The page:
Commercial livestock output in Cambodia this year to December 2 rose 17.61 per cent over the same time last year, propped up by government initiatives aimed at fuelling domestic agricultural production and increasing people’s incomes amid Covid-19, according to Minister of Agriculture, Forestry and Fisheries Veng Sakhon.

With household and industrial operations ramping up, he said 49,423,558 head of cattle, pigs and poultry were logged from January 1-December 2, up from the 42,022,137 head posted in the corresponding period last year.

“The ministry has remained scrupulous and steadfast in its responsibility for taking the government leadership’s recommendations and applying them to promote local agricultural production in sectors such as horticulture, aquaculture and livestock.

“This is to create jobs, generate and increase household sources of income and ensure food security,” Sakhon said.

Ministry spokesman Srey Vuthy has said total livestock production yielded more than 45 million head last year, up 3.47 per cent compared to 2018.

The figure comprises 2.77 million head of cattle, 2.18 million head of pigs and 40.39 million head of poultry, according to him.

Cambodia Livestock Raisers Association (CLRA) president Srun Pov acknowledged that commercial animal husbandry has seen rapid growth over the year, buoyed by robust market demand for meat.

He said: “A large number of non-migrant farmers have dabbled into agriculture as well, and are apparently raising a lot of animals seeing how little the sector has been perturbed by Covid-19.”

He pinned the growth on prominent market players’ expansions of meat production and authorities’ tighter grip on imports from neighbouring countries.

“They [large companies] have enough money and infectious disease control is well-established. These are the factors driving that growth, along with farming households’ expansions of animal husbandry activities.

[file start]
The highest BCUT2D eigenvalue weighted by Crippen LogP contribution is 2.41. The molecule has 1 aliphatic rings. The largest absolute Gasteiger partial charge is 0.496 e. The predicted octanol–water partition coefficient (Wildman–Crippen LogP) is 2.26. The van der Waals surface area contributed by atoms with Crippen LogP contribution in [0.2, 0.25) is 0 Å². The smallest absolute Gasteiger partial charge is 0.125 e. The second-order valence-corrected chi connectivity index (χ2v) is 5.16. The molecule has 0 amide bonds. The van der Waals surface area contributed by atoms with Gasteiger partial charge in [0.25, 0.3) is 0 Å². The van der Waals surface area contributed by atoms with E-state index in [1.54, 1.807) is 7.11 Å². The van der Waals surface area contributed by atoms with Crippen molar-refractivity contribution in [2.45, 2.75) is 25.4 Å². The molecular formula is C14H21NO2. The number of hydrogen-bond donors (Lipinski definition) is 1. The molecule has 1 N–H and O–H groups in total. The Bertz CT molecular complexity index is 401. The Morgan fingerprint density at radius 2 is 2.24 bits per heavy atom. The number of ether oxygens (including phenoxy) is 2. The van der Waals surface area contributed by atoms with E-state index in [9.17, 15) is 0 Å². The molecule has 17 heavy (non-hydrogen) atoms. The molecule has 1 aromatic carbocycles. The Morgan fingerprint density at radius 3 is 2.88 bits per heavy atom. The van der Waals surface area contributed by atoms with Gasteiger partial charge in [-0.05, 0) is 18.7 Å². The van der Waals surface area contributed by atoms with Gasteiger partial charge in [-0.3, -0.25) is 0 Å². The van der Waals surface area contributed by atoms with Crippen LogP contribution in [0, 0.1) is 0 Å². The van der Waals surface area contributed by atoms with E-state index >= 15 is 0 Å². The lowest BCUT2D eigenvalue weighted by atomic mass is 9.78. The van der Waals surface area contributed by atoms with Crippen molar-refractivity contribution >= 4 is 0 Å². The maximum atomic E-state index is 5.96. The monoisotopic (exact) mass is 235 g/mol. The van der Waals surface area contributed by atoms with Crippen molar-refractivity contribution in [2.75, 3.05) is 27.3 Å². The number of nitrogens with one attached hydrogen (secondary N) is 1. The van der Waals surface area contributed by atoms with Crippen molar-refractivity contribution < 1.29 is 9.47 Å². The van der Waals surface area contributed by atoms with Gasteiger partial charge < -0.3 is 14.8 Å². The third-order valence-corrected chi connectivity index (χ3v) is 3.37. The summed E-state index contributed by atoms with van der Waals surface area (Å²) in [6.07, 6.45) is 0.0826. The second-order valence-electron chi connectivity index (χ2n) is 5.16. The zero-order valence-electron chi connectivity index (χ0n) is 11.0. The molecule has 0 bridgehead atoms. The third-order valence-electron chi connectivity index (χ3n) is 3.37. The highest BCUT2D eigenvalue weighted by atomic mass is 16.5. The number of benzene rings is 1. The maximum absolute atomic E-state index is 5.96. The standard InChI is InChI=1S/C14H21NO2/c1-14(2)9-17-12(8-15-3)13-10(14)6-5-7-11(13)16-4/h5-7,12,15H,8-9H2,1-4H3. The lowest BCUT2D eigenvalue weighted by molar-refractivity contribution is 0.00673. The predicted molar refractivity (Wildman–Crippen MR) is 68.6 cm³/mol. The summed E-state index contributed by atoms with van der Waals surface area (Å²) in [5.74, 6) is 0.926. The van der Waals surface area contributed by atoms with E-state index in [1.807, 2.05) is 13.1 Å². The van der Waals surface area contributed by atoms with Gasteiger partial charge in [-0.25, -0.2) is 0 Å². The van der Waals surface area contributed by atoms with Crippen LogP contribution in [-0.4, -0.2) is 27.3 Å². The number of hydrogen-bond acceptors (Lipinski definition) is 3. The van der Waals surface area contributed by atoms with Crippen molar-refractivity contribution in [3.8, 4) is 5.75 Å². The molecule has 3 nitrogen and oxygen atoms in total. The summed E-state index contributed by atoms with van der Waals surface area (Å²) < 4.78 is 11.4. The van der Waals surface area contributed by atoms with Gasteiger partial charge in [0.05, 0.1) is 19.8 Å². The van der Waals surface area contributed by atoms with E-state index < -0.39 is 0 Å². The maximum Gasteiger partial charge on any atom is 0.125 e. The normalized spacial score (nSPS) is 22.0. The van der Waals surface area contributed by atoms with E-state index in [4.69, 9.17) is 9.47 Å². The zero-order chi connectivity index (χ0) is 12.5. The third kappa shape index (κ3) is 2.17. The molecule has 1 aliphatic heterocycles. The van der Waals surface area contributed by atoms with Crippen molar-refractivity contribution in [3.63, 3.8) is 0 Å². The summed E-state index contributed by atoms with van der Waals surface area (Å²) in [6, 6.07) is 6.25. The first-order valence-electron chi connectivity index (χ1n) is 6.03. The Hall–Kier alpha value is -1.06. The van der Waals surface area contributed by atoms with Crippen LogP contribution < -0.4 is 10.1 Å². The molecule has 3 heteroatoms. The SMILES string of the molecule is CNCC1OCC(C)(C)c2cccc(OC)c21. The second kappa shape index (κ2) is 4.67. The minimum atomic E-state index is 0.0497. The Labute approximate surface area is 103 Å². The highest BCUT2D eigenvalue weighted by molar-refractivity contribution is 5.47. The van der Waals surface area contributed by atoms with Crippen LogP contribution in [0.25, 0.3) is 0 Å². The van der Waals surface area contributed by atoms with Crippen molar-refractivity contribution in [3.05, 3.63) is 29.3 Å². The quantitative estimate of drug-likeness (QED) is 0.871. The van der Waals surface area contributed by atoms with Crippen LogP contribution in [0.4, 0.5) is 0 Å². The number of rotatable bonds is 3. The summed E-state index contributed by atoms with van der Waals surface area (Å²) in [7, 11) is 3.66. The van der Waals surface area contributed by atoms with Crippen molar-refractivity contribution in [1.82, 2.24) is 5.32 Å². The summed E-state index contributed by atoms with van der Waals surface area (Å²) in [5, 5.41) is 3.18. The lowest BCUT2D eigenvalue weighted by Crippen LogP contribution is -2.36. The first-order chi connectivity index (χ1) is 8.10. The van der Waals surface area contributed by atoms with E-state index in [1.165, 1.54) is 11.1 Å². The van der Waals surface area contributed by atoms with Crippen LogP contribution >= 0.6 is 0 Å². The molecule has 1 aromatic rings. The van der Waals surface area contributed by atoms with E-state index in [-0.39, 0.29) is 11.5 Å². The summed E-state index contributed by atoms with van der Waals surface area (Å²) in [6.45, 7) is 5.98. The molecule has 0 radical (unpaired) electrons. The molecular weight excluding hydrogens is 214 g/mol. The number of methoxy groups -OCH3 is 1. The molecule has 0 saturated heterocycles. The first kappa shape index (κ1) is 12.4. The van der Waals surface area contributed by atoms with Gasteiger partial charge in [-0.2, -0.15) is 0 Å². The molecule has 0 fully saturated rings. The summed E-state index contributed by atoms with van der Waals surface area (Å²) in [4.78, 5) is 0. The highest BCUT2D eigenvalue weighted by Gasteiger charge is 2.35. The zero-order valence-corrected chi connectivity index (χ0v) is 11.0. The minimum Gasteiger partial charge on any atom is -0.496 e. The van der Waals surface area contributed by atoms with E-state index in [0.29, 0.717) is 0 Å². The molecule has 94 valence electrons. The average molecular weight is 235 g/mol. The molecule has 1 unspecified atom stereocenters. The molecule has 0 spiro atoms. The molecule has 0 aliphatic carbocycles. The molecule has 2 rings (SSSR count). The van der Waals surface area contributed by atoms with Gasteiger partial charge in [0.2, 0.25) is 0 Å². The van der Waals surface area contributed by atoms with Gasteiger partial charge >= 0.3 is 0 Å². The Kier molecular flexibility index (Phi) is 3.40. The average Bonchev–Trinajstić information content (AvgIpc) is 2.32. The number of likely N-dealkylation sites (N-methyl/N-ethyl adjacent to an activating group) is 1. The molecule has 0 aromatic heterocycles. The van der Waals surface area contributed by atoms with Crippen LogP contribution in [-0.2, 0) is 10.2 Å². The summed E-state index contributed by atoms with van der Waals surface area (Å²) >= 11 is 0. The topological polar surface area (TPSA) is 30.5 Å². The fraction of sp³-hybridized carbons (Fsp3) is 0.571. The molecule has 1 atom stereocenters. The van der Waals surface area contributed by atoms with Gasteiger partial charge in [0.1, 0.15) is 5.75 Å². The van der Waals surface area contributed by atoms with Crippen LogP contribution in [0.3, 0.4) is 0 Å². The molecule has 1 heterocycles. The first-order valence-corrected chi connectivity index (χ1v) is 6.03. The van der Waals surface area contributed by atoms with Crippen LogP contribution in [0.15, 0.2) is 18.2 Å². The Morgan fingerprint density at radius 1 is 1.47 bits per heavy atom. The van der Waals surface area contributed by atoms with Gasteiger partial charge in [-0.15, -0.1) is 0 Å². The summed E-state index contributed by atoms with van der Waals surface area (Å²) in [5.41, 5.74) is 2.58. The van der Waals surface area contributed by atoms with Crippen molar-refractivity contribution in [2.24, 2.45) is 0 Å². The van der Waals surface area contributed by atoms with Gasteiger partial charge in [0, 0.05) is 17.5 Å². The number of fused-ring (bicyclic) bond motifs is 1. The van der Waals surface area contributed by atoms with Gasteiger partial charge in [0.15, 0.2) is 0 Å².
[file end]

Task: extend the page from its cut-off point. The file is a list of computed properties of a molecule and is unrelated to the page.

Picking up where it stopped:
“Hence this is a positive signal that people are self-employed, which demonstrates the government’s profound attentiveness to the animal husbandry sector,” Pov said.

Nheb Savath, a 38-year-old pig farmer in Kandal province, said the price of live hog had risen to 12,000 riel ($3) per kg as of the beginning of this month, thanks to government efforts through the ministry.

Using national statistics provided by Pov as reference, this is up from 9,000 riel per kg in August 2018, 10,000 in March 2019 and 11,000 in May 2019 – increases that he attributed to the early 2019 onset of African swine fever (ASF) – but is down from 13,000 in February and level with the 11,000-12,000 riel per kg quoted in June.

Savath said: “I’ve seen plenty of people coming here and raising flocks of animals, raising pigs now that they fetch better market prices than before. This brings them heftier profits and motivates them to raise even more.”

While he currently raises 100 pigs, Savath plans to increase that to 200-300 next year. He said piglets are typically raised until they’re somewhere between four and five months old.

He said he normally sells 20 slaughter hogs at a time, each weighing around 100kg.

“I supply pork to the Phnom Penh market and would like to thank the government and the agriculture ministry, as well as the association, for pushing for a market and encouraging farmers to continue raising pigs,” Savath said.

Sakhon revealed that there are currently 1,232 livestock farms in the Kingdom, which he said was up 35.60 per cent over the year-ago period.

He said there are 682 poultry farms, 547 pig farms and 54 cattle farms with 17.13 million, 1.33 million and 12,974 head in stock, which means that they are kept generally for breeding purposes.